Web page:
ARIZONA, USA — More than 1.8 million Arizonans are now fully vaccinated against COVID-19, making up about 25% of the state’s population.
However, appointments to get the vaccine are taking longer to fill up as the state says the amount of vaccine available is starting to meet how many people are wanting to get it.
State to shift vaccine strategies in coming months
Appointments at state vaccinations sites used to fill up in a matter of hours, now they’re taking days to fill up in the Valley and appointments are remaining open in Tucson and Yuma.
On Monday, the state had 18,000 appointments left for state-run vaccination sites from its weekly Friday drop.
Dr. Cara Christ, Director of the Arizona Department of Health Services said it’s a sign that the supply of the vaccine is starting to meet the demand for it.
“We know we’re going to have work to do to get to herd immunity,” Christ said. “We know that there’s vaccine hesitancy.”
Christ said that two indoor sites will come online next week.
Gila River Arena will take over operations for State Farm Stadium, and WestWorld in Scottsdale will open as a new walk-up vaccination site run by the state.
Due to where supply and demand sit now, Christ said the state has paused opening up other potential sites.
Christ explained that, right now, the plan is to keep the big state-run sites open through May or June. However, that could change if there’s a change in demand.
Christ added that the state will move further away from the large vaccination sites to more community-based options.
“Hopefully reducing the barriers of transportation,” Christ said.
Christ hopes primary care providers will start getting their hands on the vaccine, and that they’ll have it in time for a potential booster shot could be necessary for the vaccine.
“It would just become a normal, routine thing just like your annual flu shot,” Christ said.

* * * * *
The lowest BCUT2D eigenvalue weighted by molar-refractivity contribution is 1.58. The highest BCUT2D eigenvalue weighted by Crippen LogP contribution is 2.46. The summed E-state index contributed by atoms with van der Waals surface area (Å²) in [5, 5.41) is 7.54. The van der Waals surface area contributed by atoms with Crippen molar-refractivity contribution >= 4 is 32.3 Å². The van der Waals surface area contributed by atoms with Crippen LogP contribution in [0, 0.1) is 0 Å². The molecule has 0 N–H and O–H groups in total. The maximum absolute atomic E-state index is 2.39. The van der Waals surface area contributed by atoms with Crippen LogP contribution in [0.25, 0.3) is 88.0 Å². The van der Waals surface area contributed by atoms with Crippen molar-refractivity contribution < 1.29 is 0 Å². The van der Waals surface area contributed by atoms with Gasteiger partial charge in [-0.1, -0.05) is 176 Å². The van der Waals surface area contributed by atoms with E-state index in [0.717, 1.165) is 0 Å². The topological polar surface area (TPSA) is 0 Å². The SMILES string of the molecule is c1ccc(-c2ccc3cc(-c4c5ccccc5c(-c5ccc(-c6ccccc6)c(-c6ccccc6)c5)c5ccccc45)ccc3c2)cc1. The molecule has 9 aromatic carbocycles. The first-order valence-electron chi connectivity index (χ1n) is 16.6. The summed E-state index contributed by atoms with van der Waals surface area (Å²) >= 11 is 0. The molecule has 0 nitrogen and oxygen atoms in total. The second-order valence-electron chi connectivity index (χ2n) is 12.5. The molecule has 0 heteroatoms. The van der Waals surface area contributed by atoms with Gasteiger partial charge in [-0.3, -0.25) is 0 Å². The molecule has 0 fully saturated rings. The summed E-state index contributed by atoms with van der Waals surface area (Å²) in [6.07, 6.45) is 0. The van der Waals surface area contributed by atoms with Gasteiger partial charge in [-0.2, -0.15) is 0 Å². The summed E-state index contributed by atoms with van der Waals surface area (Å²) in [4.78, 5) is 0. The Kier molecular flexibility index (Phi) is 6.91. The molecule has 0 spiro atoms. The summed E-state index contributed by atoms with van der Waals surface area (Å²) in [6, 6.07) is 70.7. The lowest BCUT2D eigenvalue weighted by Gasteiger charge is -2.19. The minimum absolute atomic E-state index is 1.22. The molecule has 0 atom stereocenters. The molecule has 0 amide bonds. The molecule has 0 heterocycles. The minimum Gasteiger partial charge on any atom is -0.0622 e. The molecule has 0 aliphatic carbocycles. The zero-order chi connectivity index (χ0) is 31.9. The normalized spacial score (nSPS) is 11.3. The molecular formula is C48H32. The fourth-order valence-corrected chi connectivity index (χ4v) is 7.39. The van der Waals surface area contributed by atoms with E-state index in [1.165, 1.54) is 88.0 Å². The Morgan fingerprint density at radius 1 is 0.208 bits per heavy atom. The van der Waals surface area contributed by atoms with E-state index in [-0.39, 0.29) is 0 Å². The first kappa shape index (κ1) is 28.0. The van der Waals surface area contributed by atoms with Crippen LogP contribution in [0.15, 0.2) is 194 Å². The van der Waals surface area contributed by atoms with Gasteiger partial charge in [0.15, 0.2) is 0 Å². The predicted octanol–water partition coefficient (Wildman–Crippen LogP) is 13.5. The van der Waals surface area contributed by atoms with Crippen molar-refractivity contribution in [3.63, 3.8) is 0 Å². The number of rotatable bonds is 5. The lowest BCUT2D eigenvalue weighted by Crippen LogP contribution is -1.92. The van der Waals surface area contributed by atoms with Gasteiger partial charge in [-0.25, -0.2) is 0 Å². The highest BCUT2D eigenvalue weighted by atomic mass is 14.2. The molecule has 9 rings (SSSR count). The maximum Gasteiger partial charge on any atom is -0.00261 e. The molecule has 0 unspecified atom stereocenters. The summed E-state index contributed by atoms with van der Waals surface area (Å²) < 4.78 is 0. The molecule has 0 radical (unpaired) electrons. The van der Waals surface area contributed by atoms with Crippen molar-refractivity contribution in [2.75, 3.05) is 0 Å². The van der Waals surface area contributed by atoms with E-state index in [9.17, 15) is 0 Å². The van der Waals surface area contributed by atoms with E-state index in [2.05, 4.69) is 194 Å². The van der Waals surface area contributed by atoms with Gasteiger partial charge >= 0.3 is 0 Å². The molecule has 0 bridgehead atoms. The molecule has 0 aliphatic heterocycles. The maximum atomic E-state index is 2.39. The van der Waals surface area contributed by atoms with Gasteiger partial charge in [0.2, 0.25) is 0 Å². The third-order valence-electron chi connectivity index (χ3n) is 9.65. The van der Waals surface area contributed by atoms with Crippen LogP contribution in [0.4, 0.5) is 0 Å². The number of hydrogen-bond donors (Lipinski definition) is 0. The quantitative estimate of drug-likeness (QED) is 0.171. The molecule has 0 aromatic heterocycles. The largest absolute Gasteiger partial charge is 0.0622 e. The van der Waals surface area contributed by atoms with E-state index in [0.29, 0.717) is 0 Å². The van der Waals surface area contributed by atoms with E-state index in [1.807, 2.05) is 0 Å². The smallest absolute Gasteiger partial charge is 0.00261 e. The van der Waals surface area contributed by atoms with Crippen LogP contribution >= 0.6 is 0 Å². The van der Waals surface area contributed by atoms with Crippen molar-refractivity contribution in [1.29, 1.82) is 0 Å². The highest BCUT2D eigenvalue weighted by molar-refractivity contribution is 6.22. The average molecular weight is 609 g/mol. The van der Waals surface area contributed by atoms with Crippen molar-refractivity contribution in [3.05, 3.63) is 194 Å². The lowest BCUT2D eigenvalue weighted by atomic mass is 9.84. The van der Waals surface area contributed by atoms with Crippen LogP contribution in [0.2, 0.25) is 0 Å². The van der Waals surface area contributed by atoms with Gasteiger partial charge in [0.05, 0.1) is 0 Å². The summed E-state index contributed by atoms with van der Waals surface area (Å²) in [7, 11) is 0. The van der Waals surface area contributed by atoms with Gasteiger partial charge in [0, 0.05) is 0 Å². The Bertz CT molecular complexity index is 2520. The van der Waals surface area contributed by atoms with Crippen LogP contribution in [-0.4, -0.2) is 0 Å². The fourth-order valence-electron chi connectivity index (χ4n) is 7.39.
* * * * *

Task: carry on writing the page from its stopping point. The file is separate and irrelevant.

Pfizer CEO says booster shots may be necessary
Pfizer’s CEO announced this week a third shot may be likely six months to a year after people get their vaccine, adding a potential annual shot could be likely as well.
“We’re going to have to build up that immunity and maintain that immunity,” Dr. David Engelthaler, Director of the Infectious Disease Wing at TGen.
Engelthaler said the idea of a booster shot is not abnormal. For example, the flu shot comes around every year, Tdap booster shots are recommended at different intervals for people, among other vaccines.
Engelthaler said a booster shot for COVID could help in other ways as well.
“We may get boosters that also cover new variants, so to make sure we’re protected against all the COVID strains that are out there,” Engelthaler said.
Engelthaler said the virus is likely to stay with us for the future, which is why continuous immunity will be needed.
“I think this virus is just too effective at transmitting and finding that next susceptible person,” Engelthaler said.
Johnson & Johnson vaccine remains paused, Arizona altering plans
The Johnson & Johnson vaccine remains paused so the State of Arizona is altering plans to get the community vaccinated.
The single-shot vaccine was paused by the CDC this week after six people out of almost 7 million shots got an extremely rare type of blood clot.
Christ said the department of health has not received any reports of this issue from the Johnson & Johnson vaccine in Arizona.
The shot has been used in situations like rural communities, and home-bound patients, where a single dose shot made it easier and faster to get more people vaccinated against the virus.
Christ said the state is working with providers in hopes appointments for people’s shots don’t have to be canceled altogether.
“We’re trying to replace the Johnson & Johnson vaccine with Pfizer and Moderna. So we’re working very closely with our county health departments to see which departments need that type of vaccine,” Christ said.
Christ added if you’re currently scheduled to get a Johnson & Johnson vaccine, you’re encouraged to book a different appointment for a Pfizer or Moderna vaccine while the J&J shot remains paused.
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